By CONRAD SUTCLIFFE
SIXTY years ago this week a young cricketer from Torquay bowled himself into the record books by taking all 10 wickets in match.
The date was July 15, 1960, the player was Bobby Coombe, the place was Torquay Recreation Ground and the occasion was the annual match between the Brockman Cup winners and a Rest XI representing the other sides in the competition.
Bob Coombe was a 6ft 4ins all-rounder who was picked for the Rest XI to challenge Brockman Cup winners Narracotts, who had beaten Shiphay St John in the final.
Narracotts were no match for the young Coombe in the challenge match as he bowled them out all on his own with a 10-for-17 haul.
The match ball was mounted on an engraved base commemorating Coombe’s achievement and presented back to him at the competition’s annual dinner, which was held at the Rosetor Hotel the following January, just a six-hit away from the Recreation Ground.
Bob Coombe began his cricket career with Torquay Corinthians on their Cockington ground and had started the 1960 season playing for them.
An eye-catching performance against Torquay 2ndXI led to an invitation to change clubs and Coombe debuted for his new team against BRNC Dartmouth the following weekend.
Coombe was an off-spinner who could bat as well and made the Rec his second home. If it wasn’t cricket on one side of the ground it was rugby on the other with Torquay Athletic, for whom he was a combative back-row forward.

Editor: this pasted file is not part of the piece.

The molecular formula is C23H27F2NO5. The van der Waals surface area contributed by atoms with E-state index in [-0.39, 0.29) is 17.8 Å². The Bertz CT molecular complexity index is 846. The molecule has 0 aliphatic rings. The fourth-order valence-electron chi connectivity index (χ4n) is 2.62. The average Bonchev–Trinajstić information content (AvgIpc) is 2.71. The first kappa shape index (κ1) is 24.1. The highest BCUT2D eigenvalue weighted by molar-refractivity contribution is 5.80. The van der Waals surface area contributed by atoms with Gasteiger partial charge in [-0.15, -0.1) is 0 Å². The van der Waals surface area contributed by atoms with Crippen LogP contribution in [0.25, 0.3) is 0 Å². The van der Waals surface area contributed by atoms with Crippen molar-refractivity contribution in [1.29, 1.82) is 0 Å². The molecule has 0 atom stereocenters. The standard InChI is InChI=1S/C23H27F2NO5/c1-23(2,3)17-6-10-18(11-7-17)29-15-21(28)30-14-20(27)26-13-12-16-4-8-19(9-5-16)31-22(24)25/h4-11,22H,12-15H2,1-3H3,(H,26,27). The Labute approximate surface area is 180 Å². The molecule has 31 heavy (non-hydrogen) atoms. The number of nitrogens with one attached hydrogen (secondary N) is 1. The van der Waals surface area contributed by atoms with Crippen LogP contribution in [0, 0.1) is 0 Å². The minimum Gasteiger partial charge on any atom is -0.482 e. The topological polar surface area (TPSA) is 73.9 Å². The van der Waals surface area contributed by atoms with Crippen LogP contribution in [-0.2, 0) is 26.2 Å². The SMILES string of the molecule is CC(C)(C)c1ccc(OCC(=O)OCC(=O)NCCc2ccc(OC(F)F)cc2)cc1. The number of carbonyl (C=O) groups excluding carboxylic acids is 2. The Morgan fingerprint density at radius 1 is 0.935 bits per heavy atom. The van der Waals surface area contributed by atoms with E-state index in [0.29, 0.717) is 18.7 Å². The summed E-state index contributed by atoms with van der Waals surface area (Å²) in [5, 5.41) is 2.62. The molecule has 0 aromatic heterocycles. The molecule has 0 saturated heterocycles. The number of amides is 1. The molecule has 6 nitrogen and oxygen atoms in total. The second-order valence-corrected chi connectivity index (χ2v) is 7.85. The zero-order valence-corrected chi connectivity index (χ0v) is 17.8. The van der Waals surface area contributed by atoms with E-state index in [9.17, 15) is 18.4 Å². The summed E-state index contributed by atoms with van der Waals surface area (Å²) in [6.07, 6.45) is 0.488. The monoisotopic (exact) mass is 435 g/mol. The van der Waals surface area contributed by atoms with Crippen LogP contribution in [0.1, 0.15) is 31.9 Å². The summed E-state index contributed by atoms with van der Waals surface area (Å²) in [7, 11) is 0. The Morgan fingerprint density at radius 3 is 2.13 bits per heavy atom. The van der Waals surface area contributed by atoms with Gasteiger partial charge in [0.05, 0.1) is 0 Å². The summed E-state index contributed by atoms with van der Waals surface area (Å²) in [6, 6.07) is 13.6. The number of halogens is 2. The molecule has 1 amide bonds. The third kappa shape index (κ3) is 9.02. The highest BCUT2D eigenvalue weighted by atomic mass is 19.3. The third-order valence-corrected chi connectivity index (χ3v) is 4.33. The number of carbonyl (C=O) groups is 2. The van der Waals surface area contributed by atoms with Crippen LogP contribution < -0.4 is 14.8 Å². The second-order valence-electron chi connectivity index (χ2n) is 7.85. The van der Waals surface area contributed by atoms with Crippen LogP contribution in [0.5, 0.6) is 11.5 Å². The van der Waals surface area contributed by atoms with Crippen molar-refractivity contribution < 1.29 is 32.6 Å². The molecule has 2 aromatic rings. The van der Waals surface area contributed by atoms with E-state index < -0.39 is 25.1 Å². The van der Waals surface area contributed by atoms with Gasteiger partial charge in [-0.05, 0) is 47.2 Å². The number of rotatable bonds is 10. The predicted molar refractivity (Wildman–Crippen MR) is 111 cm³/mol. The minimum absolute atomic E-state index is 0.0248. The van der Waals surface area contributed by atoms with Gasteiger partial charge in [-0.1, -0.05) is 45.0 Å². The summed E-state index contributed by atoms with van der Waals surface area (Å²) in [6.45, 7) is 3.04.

It wasn’t just rugby and cricket that Coombe played; he was an international-standard volleyballer in the 1960s and 1970s, good enough to captain England on numerous occasions.
For more than 20 years Bob Coombe was a permanent fixture in either Torquay’s 1st or 2nds XIs. A secondary school teacher by profession he left South Devon in the early 1980s for a post in the East Midlands.
The annual challenge match between the cup winners and a Rest XI started in 1957 as a thank-you to the Torquay club for hosting the Brockman Cup competition since its inception in 1933.
Torquay had recently renovated their 1930s-style pavilion and had an outstanding account with the builders of more than £1,000.
The matches were played to raise money for the rebuilding fund. They continued until 1962 when they were discontinued due to the cost of staging them!
Another Brockman Cup innovation that died at around the same time was the award for the most promising young player of the season, which had been introduced in 1959.
The first winner of a new cricket bat, which cost the committee £5, was Chelston batsman Dave Traylor.
The 1960 winner was Shiphay St Johns’ young opening batsman Alan Sibley, a 17-year-old pupil at Torquay Boys’ GS, who went on to play for Torquay and Devon and trained as a teacher.
There were no young players of note in 1961 or 1962, but in 1963 the bat went to Shiphay St Johns’ young all-rounder Terry Friend, a 17-year-old pupil at Torquay Boys’ GS, who went on to play for Paignton and Devon and… trained as a teacher!
With no suitable candidate to honour in 1964, the award was quietly dropped.